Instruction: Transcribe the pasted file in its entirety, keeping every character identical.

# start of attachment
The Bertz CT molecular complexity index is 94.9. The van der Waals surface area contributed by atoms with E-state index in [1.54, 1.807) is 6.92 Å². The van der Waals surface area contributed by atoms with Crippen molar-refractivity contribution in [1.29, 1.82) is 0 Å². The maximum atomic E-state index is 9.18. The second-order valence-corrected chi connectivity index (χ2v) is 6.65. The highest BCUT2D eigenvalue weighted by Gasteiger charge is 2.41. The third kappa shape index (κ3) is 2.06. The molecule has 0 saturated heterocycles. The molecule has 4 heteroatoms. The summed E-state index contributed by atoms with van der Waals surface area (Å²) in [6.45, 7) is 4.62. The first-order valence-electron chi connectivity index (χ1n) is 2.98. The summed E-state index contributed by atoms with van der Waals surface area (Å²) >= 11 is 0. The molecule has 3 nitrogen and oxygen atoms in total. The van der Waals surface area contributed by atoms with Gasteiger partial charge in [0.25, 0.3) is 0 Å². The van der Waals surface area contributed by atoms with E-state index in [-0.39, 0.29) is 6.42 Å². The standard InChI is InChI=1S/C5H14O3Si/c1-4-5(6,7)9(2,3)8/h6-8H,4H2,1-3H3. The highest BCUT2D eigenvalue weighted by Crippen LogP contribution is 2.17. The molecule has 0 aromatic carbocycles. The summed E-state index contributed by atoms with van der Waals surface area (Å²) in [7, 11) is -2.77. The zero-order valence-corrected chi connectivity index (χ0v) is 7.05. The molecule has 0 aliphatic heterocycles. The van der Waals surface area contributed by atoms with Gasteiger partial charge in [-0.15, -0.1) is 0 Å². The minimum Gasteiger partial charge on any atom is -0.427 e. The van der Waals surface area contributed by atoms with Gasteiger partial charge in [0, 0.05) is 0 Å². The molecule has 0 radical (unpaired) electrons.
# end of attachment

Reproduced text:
The Bertz CT molecular complexity index is 94.9. The van der Waals surface area contributed by atoms with E-state index in [1.54, 1.807) is 6.92 Å². The van der Waals surface area contributed by atoms with Crippen molar-refractivity contribution in [1.29, 1.82) is 0 Å². The maximum atomic E-state index is 9.18. The second-order valence-corrected chi connectivity index (χ2v) is 6.65. The highest BCUT2D eigenvalue weighted by Gasteiger charge is 2.41. The third kappa shape index (κ3) is 2.06. The molecule has 0 saturated heterocycles. The molecule has 4 heteroatoms. The summed E-state index contributed by atoms with van der Waals surface area (Å²) in [6.45, 7) is 4.62. The first-order valence-electron chi connectivity index (χ1n) is 2.98. The summed E-state index contributed by atoms with van der Waals surface area (Å²) >= 11 is 0. The molecule has 3 nitrogen and oxygen atoms in total. The van der Waals surface area contributed by atoms with Gasteiger partial charge in [0.25, 0.3) is 0 Å². The van der Waals surface area contributed by atoms with E-state index in [-0.39, 0.29) is 6.42 Å². The standard InChI is InChI=1S/C5H14O3Si/c1-4-5(6,7)9(2,3)8/h6-8H,4H2,1-3H3. The highest BCUT2D eigenvalue weighted by Crippen LogP contribution is 2.17. The molecule has 0 aromatic carbocycles. The summed E-state index contributed by atoms with van der Waals surface area (Å²) in [7, 11) is -2.77. The zero-order valence-corrected chi connectivity index (χ0v) is 7.05. The molecule has 0 aliphatic heterocycles. The van der Waals surface area contributed by atoms with Gasteiger partial charge in [-0.15, -0.1) is 0 Å². The minimum Gasteiger partial charge on any atom is -0.427 e. The van der Waals surface area contributed by atoms with Gasteiger partial charge in [0, 0.05) is 0 Å². The molecule has 0 radical (unpaired) electrons.